Attorney General Bill Barr suggested in a speech Tuesday night that continued police protection for certain “communities” in the United States could ultimately depend on those communities showing more “respect and support” for law enforcement. Barr’s comments were made as part of speech at a DOJ award ceremony for “distinguished service in policing.” The meaning of the potentially incendiary remarks isn’t totally clear, so let’s start with what the attorney general actually said.
“I think today, American people have to focus on something else, which is the sacrifice and the service that is given by our law enforcement officers,” Barr told the crowd. “And they have to start showing, more than they do, the respect and support that law enforcement deserves―and if communities don’t give that support and respect, they might find themselves without the police protection they need.”
One way to read Barr’s comments is as a not-so-thinly-veiled threat to communities, particularly communities of color, that have serious and legitimate issues with how they are treated by law enforcement. The “respect and support” portion of the comment is pretty straightforward and a common refrain among law enforcement that bristles at criticism. Barr is America’s top cop, after all, and has said similar things in the past. “There is another development that is demoralizing to law enforcement and dangerous to public safety,” Barr said in a speech earlier this year. “That is the emergence in some of our large cities of district attorneys that style themselves as ‘social justice’ reformers, who spend their time undercutting the police, letting criminals off the hook and refusing to enforce the law.”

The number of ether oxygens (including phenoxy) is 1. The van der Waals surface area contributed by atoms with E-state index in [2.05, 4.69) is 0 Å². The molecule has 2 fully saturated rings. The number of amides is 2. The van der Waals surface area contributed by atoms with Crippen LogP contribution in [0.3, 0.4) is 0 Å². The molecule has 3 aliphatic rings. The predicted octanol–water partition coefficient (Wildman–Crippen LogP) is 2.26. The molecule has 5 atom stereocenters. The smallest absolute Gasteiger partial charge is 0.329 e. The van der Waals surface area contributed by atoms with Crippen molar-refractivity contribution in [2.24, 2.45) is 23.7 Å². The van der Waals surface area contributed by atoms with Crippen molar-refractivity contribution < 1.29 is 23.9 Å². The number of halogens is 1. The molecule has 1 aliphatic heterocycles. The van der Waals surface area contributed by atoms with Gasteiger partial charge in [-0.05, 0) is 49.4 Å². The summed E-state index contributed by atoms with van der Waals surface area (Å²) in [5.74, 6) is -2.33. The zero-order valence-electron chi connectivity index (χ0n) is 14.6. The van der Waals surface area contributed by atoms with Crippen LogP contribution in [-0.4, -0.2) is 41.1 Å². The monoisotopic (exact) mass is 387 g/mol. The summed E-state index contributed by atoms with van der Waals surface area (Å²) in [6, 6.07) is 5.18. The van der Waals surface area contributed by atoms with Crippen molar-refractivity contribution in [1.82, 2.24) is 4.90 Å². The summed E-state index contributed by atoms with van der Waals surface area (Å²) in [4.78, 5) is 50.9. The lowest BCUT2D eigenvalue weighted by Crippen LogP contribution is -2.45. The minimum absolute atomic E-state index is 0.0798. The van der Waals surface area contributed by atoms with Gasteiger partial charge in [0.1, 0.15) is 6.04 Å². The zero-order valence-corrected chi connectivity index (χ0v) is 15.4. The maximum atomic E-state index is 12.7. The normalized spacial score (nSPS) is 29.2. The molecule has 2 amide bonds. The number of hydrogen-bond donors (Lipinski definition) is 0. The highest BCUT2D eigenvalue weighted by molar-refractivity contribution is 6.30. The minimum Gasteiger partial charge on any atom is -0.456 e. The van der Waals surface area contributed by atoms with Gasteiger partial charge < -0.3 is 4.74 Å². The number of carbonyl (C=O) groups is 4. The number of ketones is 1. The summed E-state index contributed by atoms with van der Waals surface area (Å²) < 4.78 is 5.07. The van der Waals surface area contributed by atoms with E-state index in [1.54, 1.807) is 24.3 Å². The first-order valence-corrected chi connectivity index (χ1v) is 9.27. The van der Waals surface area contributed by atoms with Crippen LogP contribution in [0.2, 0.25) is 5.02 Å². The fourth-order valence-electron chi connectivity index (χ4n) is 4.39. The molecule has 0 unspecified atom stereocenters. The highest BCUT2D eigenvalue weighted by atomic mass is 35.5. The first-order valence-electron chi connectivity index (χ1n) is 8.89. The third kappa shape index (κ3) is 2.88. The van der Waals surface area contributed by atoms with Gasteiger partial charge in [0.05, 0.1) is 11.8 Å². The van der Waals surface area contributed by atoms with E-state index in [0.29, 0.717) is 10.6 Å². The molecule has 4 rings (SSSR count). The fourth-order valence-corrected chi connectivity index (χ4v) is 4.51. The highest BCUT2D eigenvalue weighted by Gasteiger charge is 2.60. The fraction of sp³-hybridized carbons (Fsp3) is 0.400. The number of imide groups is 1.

In the context of those comments, and the entirety of the Trump administration, what “communities” he’s referring to is pretty clear. What’s less clear is what Barr means by his statement that those communities “might find themselves without the police protection they need.” Does he mean it in a Trump-to-Ukraine kind of way: I’d hate to see something happen to all that U.S. military aid you’re relying on to keep yourselves safe. As in, does he mean it as something that could be explicitly taken away for communities that aren’t sufficiently enthused? That would be an extraordinary―and deeply problematic―thing for the attorney general to say, and it’s how some have interpreted his comments.
A more benign interpretation of Barr’s comments is: If police are vilified, it is harder to get people to do police work, which, in turn, could make it difficult―or even impossible―to perform the vital functions of law enforcement anywhere. Hence, communities could end up with inadequate policing services. Barr’s reference during his speech―and in previous remarks―to how soldiers were treated returning home from the Vietnam War suggests this reading. “In the Vietnam era, our country learned a lesson. I remember that our brave troops who served in that conflict weren’t treated very well in many cases when they came home, and sometimes they bore the brunt of people who were opposed to the war,” he said. “The respect and gratitude owed to them was not given. And it took decades for the American people finally to realize that.”